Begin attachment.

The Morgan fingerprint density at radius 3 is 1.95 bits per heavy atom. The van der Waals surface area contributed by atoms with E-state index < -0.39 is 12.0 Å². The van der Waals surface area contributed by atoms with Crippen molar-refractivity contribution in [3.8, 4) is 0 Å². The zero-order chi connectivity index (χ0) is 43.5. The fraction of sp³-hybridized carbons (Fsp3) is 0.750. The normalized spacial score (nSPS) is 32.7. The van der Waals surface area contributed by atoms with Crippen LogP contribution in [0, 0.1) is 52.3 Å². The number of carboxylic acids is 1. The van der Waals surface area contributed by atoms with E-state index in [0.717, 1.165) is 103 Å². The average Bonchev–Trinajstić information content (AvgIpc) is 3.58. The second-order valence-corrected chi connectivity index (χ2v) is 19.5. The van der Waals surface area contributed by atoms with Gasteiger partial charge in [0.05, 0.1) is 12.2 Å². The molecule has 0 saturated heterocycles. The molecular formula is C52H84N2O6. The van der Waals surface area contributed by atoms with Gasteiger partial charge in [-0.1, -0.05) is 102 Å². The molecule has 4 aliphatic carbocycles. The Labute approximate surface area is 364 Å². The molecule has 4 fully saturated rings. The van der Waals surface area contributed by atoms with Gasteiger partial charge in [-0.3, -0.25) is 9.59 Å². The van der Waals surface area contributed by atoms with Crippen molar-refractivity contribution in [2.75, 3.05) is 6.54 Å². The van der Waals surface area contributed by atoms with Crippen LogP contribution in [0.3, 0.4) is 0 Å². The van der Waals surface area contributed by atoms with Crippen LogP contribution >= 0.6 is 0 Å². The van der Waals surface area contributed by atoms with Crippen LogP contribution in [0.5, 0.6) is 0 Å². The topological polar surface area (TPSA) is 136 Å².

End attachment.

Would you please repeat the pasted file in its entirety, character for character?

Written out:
The Morgan fingerprint density at radius 3 is 1.95 bits per heavy atom. The van der Waals surface area contributed by atoms with E-state index < -0.39 is 12.0 Å². The van der Waals surface area contributed by atoms with Crippen molar-refractivity contribution in [3.8, 4) is 0 Å². The zero-order chi connectivity index (χ0) is 43.5. The fraction of sp³-hybridized carbons (Fsp3) is 0.750. The normalized spacial score (nSPS) is 32.7. The van der Waals surface area contributed by atoms with Crippen LogP contribution in [0, 0.1) is 52.3 Å². The number of carboxylic acids is 1. The van der Waals surface area contributed by atoms with E-state index in [0.717, 1.165) is 103 Å². The average Bonchev–Trinajstić information content (AvgIpc) is 3.58. The second-order valence-corrected chi connectivity index (χ2v) is 19.5. The van der Waals surface area contributed by atoms with Gasteiger partial charge in [0.05, 0.1) is 12.2 Å². The molecule has 0 saturated heterocycles. The molecular formula is C52H84N2O6. The van der Waals surface area contributed by atoms with Gasteiger partial charge in [-0.1, -0.05) is 102 Å². The molecule has 4 aliphatic carbocycles. The Labute approximate surface area is 364 Å². The molecule has 4 fully saturated rings. The van der Waals surface area contributed by atoms with Gasteiger partial charge in [-0.3, -0.25) is 9.59 Å². The van der Waals surface area contributed by atoms with Crippen molar-refractivity contribution in [2.75, 3.05) is 6.54 Å². The van der Waals surface area contributed by atoms with Crippen LogP contribution in [0.3, 0.4) is 0 Å². The van der Waals surface area contributed by atoms with Crippen LogP contribution >= 0.6 is 0 Å². The van der Waals surface area contributed by atoms with Crippen LogP contribution in [0.5, 0.6) is 0 Å². The topological polar surface area (TPSA) is 136 Å².